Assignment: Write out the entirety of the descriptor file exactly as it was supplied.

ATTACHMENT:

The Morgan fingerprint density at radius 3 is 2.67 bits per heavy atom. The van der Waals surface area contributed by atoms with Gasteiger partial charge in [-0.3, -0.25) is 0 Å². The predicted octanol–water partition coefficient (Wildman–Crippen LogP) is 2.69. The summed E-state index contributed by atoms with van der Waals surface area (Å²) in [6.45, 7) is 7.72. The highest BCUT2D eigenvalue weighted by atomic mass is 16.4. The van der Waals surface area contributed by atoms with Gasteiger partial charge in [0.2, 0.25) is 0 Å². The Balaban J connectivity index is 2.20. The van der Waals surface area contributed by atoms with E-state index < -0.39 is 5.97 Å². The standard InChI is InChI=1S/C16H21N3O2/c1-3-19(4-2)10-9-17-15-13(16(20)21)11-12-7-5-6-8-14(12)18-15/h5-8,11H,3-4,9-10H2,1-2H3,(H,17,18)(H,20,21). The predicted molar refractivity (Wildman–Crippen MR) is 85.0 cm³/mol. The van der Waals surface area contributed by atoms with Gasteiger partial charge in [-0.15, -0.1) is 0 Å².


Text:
The Morgan fingerprint density at radius 3 is 2.67 bits per heavy atom. The van der Waals surface area contributed by atoms with Gasteiger partial charge in [-0.3, -0.25) is 0 Å². The predicted octanol–water partition coefficient (Wildman–Crippen LogP) is 2.69. The summed E-state index contributed by atoms with van der Waals surface area (Å²) in [6.45, 7) is 7.72. The highest BCUT2D eigenvalue weighted by atomic mass is 16.4. The van der Waals surface area contributed by atoms with Gasteiger partial charge in [0.2, 0.25) is 0 Å². The Balaban J connectivity index is 2.20. The van der Waals surface area contributed by atoms with E-state index < -0.39 is 5.97 Å². The standard InChI is InChI=1S/C16H21N3O2/c1-3-19(4-2)10-9-17-15-13(16(20)21)11-12-7-5-6-8-14(12)18-15/h5-8,11H,3-4,9-10H2,1-2H3,(H,17,18)(H,20,21). The predicted molar refractivity (Wildman–Crippen MR) is 85.0 cm³/mol. The van der Waals surface area contributed by atoms with Gasteiger partial charge in [-0.15, -0.1) is 0 Å².